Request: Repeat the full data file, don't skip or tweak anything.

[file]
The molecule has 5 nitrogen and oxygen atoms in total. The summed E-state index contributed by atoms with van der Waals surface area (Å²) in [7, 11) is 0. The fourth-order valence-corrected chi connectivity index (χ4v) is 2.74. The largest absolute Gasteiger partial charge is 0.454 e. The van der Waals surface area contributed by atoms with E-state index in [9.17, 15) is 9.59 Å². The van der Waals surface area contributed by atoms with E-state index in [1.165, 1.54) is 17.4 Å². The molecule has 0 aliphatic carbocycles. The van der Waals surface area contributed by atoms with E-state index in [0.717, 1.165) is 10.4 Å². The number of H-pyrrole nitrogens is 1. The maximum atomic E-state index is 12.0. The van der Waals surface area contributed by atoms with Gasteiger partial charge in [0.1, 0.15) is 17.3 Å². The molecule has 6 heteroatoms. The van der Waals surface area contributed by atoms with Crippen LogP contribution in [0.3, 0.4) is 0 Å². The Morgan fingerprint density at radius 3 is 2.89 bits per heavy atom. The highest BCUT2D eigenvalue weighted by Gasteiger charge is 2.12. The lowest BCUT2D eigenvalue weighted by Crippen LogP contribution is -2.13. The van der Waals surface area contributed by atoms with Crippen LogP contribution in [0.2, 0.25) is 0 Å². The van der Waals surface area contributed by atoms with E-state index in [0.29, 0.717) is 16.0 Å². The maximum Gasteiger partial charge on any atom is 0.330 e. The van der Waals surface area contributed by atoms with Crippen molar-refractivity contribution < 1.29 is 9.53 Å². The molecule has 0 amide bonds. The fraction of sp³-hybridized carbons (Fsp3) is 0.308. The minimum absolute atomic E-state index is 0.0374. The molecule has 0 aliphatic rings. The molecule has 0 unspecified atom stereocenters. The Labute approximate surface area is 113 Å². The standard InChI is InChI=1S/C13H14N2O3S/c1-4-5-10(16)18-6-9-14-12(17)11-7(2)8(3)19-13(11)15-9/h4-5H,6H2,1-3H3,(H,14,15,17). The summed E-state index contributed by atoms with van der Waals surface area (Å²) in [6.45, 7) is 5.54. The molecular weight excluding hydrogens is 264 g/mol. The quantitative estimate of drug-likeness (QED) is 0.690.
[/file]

The molecule has 5 nitrogen and oxygen atoms in total. The summed E-state index contributed by atoms with van der Waals surface area (Å²) in [7, 11) is 0. The fourth-order valence-corrected chi connectivity index (χ4v) is 2.74. The largest absolute Gasteiger partial charge is 0.454 e. The van der Waals surface area contributed by atoms with E-state index in [9.17, 15) is 9.59 Å². The van der Waals surface area contributed by atoms with E-state index in [1.165, 1.54) is 17.4 Å². The molecule has 0 aliphatic carbocycles. The van der Waals surface area contributed by atoms with E-state index in [0.717, 1.165) is 10.4 Å². The number of H-pyrrole nitrogens is 1. The maximum atomic E-state index is 12.0. The van der Waals surface area contributed by atoms with Gasteiger partial charge in [0.1, 0.15) is 17.3 Å². The molecule has 6 heteroatoms. The van der Waals surface area contributed by atoms with Crippen LogP contribution in [0.3, 0.4) is 0 Å². The Morgan fingerprint density at radius 3 is 2.89 bits per heavy atom. The highest BCUT2D eigenvalue weighted by Gasteiger charge is 2.12. The lowest BCUT2D eigenvalue weighted by Crippen LogP contribution is -2.13. The van der Waals surface area contributed by atoms with Crippen LogP contribution in [0.2, 0.25) is 0 Å². The van der Waals surface area contributed by atoms with E-state index in [0.29, 0.717) is 16.0 Å². The maximum Gasteiger partial charge on any atom is 0.330 e. The van der Waals surface area contributed by atoms with Crippen molar-refractivity contribution < 1.29 is 9.53 Å². The molecule has 0 amide bonds. The fraction of sp³-hybridized carbons (Fsp3) is 0.308. The minimum absolute atomic E-state index is 0.0374. The molecule has 0 aliphatic rings. The molecule has 0 unspecified atom stereocenters. The Labute approximate surface area is 113 Å². The standard InChI is InChI=1S/C13H14N2O3S/c1-4-5-10(16)18-6-9-14-12(17)11-7(2)8(3)19-13(11)15-9/h4-5H,6H2,1-3H3,(H,14,15,17). The summed E-state index contributed by atoms with van der Waals surface area (Å²) in [6.45, 7) is 5.54. The molecular weight excluding hydrogens is 264 g/mol. The quantitative estimate of drug-likeness (QED) is 0.690.